The NIH said today it has reached an understanding with the family of the late Henrietta Lacks to allow researchers controlled access to the full genome sequence data from cells derived from her tumor, commonly known as HeLa cells—the first human cells to be successfully grown in the laboratory, and the source of the world’s most commonly used human cell lines.
Lacks is the poor African-American tobacco farmer from Virginia whose tissue had been extracted from her tumor for research purposes without knowledge or consent by either her or her family, following her death from cervical cancer in 1951, at age 31. Lacks’ identity was revealed in a scientific journal in 1971, and her story was told in a 1997 BBC documentary, as well as in Rebecca Skloot’s 2010 best-seller “The Immortal Life of Henrietta Lacks.”
The understanding was designed to balance the Lacks family’s wish to continue enabling scientific progress with the desire to publicly acknowledge Lacks’ contribution to research. Researchers will be able to apply to the NIH for access to the full genome sequence data from HeLa cells, if they agree in return to abide by the terms of the HeLa Genome Data Use Agreement. Two representatives of the Lacks family will join representatives from the medical, scientific, and bioethics communities on a new NIH-created, six-member working group that will review proposals to access the HeLa full genome sequence data.
NIH-funded researchers who generate full genome sequence data from HeLa cells will be expected to deposit their data into a single database for future sharing, accessible at http://www.ncbi.nlm.nih.gov/projects/gap/cgi-bin/study.cgi?study_id=phs000640.v1.p1. All researchers who use or generate full genomic sequence data from HeLa cells will now be asked to include in their publications an acknowledgement and expression of gratitude to the Lacks family for their contributions.
Earlier this year, researchers at the Heidelberg-based European Molecular Biology Laboratory published a paper describing the first sequence of the full HeLa genome, comparing the DNA of HeLa cell lines with that of cells from healthy human tissues. The paper sparked concerns voiced by researchers, patient advocates, and bioethicists that the published data violated the Lacks family’s privacy because of the potential for identifying the family’s possible disease risk. The data were removed from public view after the Lacks family expressed concern to the German researchers about the risks associated with publishing sensitive medical information.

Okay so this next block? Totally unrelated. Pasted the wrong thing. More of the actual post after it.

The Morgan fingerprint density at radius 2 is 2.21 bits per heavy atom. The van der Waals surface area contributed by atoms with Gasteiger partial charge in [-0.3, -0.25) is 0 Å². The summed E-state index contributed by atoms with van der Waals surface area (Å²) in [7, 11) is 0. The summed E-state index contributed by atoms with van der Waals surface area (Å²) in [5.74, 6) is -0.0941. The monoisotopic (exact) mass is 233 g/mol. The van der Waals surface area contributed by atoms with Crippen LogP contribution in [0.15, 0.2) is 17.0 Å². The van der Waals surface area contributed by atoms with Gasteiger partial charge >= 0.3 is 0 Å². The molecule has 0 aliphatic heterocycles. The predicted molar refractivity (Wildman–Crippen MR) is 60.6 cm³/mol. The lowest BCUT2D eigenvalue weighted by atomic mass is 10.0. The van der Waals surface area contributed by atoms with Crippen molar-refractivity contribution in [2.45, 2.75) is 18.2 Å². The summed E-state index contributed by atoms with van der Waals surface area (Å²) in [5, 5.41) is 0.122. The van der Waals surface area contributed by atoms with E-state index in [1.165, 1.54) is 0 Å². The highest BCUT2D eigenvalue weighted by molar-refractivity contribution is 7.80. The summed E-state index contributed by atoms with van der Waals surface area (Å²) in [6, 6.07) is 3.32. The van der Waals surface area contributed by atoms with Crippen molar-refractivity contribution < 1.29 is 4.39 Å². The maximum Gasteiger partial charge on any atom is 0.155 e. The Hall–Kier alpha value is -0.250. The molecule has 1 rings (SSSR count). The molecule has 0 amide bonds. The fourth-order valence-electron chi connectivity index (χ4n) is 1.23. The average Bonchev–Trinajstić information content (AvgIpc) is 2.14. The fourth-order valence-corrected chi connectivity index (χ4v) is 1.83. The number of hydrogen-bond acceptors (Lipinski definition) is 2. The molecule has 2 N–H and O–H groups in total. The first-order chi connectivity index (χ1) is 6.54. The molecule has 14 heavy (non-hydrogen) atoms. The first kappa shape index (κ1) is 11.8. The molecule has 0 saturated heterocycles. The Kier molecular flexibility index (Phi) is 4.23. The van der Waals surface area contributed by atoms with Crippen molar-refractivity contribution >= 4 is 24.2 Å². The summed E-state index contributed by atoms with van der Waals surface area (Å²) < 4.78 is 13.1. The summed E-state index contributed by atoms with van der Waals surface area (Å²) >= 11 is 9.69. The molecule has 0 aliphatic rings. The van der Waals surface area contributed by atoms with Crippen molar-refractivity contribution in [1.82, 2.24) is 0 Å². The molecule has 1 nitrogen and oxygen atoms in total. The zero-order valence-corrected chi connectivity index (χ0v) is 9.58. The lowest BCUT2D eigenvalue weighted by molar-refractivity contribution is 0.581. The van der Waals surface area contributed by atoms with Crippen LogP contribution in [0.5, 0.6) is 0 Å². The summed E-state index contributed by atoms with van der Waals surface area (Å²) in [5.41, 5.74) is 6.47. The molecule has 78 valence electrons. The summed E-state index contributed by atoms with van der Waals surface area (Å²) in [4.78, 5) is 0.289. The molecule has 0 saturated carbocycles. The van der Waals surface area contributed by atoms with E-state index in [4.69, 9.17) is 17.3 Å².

“The sequencing and posting of the HeLa genome brought into sharp relief important ethical and policy issues,” NIH Director Francis S. Collins, M.D., Ph.D., said in a statement. “To understand the family’s perspectives, we met with them face to face three times over four months, and listened carefully to their concerns. Ultimately, we arrived at a path forward that respects their wishes and allows science to progress. We are indebted to the Lacks family for their generosity and thoughtfulness.”
Dr. Collins and Kathy L. Hudson, Ph.D., deputy director for science, outreach, and policy, announced the NIH’s accord with Lacks’ family in a Nature comment article. The article described their collaboration with the family to develop the new policies, and also examined broader questions about protection of research participants in genomics research.
According to the NIH, the Obama administration is exploring fundamental reforms to policies meant to protect human subjects, on the premise that advances in genomics and computing have made the notion of “de-identifying” a research participant’s biological sample virtually impossible. Current policy permits the research use of specimens and the generation of whole genome sequence data without the knowledge or permission of the people providing the sample, so long as the providers cannot be identified by the researchers.
The Nature issue that carries the NIH announcement also includes a whole genome analysis of the CCL-2 strain of HeLa cells, authored by a research team headed by Jay Shendure, M.D., Ph.D., of the University of Washington, Seattle. The paper—which acknowledged the contributions of the Lacks family—identified an insertion of the human papilloma virus near an oncogene that may explain the aggressiveness of Lacks’ cancer.
“She is a phenomenal woman who continues to amaze the world. The Lacks family is honored to be part of an important agreement that we believe will be beneficial to everyone,” Lacks’ granddaughter Jeri Lacks Whye, a spokeswoman for the family, said in a statement.